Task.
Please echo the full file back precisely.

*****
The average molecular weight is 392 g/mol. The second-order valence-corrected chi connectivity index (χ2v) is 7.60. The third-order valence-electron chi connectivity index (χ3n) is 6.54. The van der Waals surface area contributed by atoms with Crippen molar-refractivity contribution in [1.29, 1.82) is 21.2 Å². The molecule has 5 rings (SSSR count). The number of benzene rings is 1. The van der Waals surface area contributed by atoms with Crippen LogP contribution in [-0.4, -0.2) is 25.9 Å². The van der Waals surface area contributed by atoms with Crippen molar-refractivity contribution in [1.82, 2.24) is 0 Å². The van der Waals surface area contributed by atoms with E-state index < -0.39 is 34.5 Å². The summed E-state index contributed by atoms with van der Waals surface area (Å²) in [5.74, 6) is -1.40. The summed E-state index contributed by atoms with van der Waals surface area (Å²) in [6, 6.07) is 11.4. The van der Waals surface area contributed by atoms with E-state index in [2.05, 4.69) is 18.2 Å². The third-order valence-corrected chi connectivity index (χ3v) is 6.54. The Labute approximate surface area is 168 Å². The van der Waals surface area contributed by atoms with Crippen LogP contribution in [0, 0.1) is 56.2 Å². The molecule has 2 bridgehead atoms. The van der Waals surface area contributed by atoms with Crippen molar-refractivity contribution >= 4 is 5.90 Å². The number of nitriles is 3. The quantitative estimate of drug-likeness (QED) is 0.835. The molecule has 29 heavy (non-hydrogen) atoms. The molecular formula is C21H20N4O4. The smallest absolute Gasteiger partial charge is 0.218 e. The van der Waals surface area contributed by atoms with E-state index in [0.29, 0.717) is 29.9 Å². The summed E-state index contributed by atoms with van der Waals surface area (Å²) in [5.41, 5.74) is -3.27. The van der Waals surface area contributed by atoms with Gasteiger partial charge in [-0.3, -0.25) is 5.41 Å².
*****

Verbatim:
The average molecular weight is 392 g/mol. The second-order valence-corrected chi connectivity index (χ2v) is 7.60. The third-order valence-electron chi connectivity index (χ3n) is 6.54. The van der Waals surface area contributed by atoms with Crippen molar-refractivity contribution in [1.29, 1.82) is 21.2 Å². The molecule has 5 rings (SSSR count). The number of benzene rings is 1. The van der Waals surface area contributed by atoms with Crippen LogP contribution in [-0.4, -0.2) is 25.9 Å². The van der Waals surface area contributed by atoms with Crippen molar-refractivity contribution in [1.82, 2.24) is 0 Å². The van der Waals surface area contributed by atoms with E-state index < -0.39 is 34.5 Å². The summed E-state index contributed by atoms with van der Waals surface area (Å²) in [5.74, 6) is -1.40. The summed E-state index contributed by atoms with van der Waals surface area (Å²) in [6, 6.07) is 11.4. The van der Waals surface area contributed by atoms with E-state index in [2.05, 4.69) is 18.2 Å². The third-order valence-corrected chi connectivity index (χ3v) is 6.54. The Labute approximate surface area is 168 Å². The van der Waals surface area contributed by atoms with Crippen LogP contribution in [0, 0.1) is 56.2 Å². The molecule has 2 bridgehead atoms. The van der Waals surface area contributed by atoms with Crippen molar-refractivity contribution >= 4 is 5.90 Å². The number of nitriles is 3. The quantitative estimate of drug-likeness (QED) is 0.835. The molecule has 29 heavy (non-hydrogen) atoms. The molecular formula is C21H20N4O4. The smallest absolute Gasteiger partial charge is 0.218 e. The van der Waals surface area contributed by atoms with E-state index in [0.29, 0.717) is 29.9 Å². The summed E-state index contributed by atoms with van der Waals surface area (Å²) in [5.41, 5.74) is -3.27. The van der Waals surface area contributed by atoms with Gasteiger partial charge in [-0.3, -0.25) is 5.41 Å².